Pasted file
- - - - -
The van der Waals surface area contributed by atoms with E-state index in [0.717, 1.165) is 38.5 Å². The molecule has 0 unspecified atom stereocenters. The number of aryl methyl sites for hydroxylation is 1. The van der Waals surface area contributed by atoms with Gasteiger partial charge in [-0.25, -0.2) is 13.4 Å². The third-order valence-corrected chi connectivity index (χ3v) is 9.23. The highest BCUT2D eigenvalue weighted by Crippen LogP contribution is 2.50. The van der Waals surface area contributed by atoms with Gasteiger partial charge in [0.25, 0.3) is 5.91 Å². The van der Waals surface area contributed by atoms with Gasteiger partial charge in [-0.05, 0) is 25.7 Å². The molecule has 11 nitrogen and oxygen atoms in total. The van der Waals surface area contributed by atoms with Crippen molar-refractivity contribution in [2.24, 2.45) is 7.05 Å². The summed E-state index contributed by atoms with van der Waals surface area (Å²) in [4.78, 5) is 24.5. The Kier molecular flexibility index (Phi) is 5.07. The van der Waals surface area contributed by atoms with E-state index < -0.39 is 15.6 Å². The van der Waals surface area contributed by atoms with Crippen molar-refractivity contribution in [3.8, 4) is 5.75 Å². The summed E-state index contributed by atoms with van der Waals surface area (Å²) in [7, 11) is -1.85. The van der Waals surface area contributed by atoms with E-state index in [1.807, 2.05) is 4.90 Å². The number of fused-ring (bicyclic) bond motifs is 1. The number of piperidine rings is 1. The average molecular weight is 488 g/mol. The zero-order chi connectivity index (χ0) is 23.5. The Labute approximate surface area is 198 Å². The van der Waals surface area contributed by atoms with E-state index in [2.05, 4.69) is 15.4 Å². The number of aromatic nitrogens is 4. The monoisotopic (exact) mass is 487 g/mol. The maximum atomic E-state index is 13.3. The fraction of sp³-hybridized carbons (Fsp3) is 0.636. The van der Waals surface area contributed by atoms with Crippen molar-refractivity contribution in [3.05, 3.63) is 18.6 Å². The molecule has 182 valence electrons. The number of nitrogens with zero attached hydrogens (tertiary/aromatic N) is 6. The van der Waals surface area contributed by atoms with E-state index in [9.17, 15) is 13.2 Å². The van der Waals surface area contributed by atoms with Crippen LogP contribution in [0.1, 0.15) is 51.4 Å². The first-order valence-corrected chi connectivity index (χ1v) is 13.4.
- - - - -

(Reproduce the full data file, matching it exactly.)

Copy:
The van der Waals surface area contributed by atoms with E-state index in [0.717, 1.165) is 38.5 Å². The molecule has 0 unspecified atom stereocenters. The number of aryl methyl sites for hydroxylation is 1. The van der Waals surface area contributed by atoms with Gasteiger partial charge in [-0.25, -0.2) is 13.4 Å². The third-order valence-corrected chi connectivity index (χ3v) is 9.23. The highest BCUT2D eigenvalue weighted by Crippen LogP contribution is 2.50. The van der Waals surface area contributed by atoms with Gasteiger partial charge in [0.25, 0.3) is 5.91 Å². The van der Waals surface area contributed by atoms with Gasteiger partial charge in [-0.05, 0) is 25.7 Å². The molecule has 11 nitrogen and oxygen atoms in total. The van der Waals surface area contributed by atoms with Crippen molar-refractivity contribution in [2.24, 2.45) is 7.05 Å². The summed E-state index contributed by atoms with van der Waals surface area (Å²) in [4.78, 5) is 24.5. The Kier molecular flexibility index (Phi) is 5.07. The van der Waals surface area contributed by atoms with E-state index < -0.39 is 15.6 Å². The van der Waals surface area contributed by atoms with Crippen molar-refractivity contribution in [3.8, 4) is 5.75 Å². The summed E-state index contributed by atoms with van der Waals surface area (Å²) in [7, 11) is -1.85. The van der Waals surface area contributed by atoms with E-state index in [1.807, 2.05) is 4.90 Å². The number of fused-ring (bicyclic) bond motifs is 1. The number of piperidine rings is 1. The average molecular weight is 488 g/mol. The zero-order chi connectivity index (χ0) is 23.5. The Labute approximate surface area is 198 Å². The van der Waals surface area contributed by atoms with E-state index in [2.05, 4.69) is 15.4 Å². The number of aromatic nitrogens is 4. The monoisotopic (exact) mass is 487 g/mol. The maximum atomic E-state index is 13.3. The fraction of sp³-hybridized carbons (Fsp3) is 0.636. The van der Waals surface area contributed by atoms with Crippen molar-refractivity contribution in [3.05, 3.63) is 18.6 Å². The molecule has 182 valence electrons. The number of nitrogens with zero attached hydrogens (tertiary/aromatic N) is 6. The van der Waals surface area contributed by atoms with E-state index in [9.17, 15) is 13.2 Å². The van der Waals surface area contributed by atoms with Crippen LogP contribution in [0.1, 0.15) is 51.4 Å². The first-order valence-corrected chi connectivity index (χ1v) is 13.4.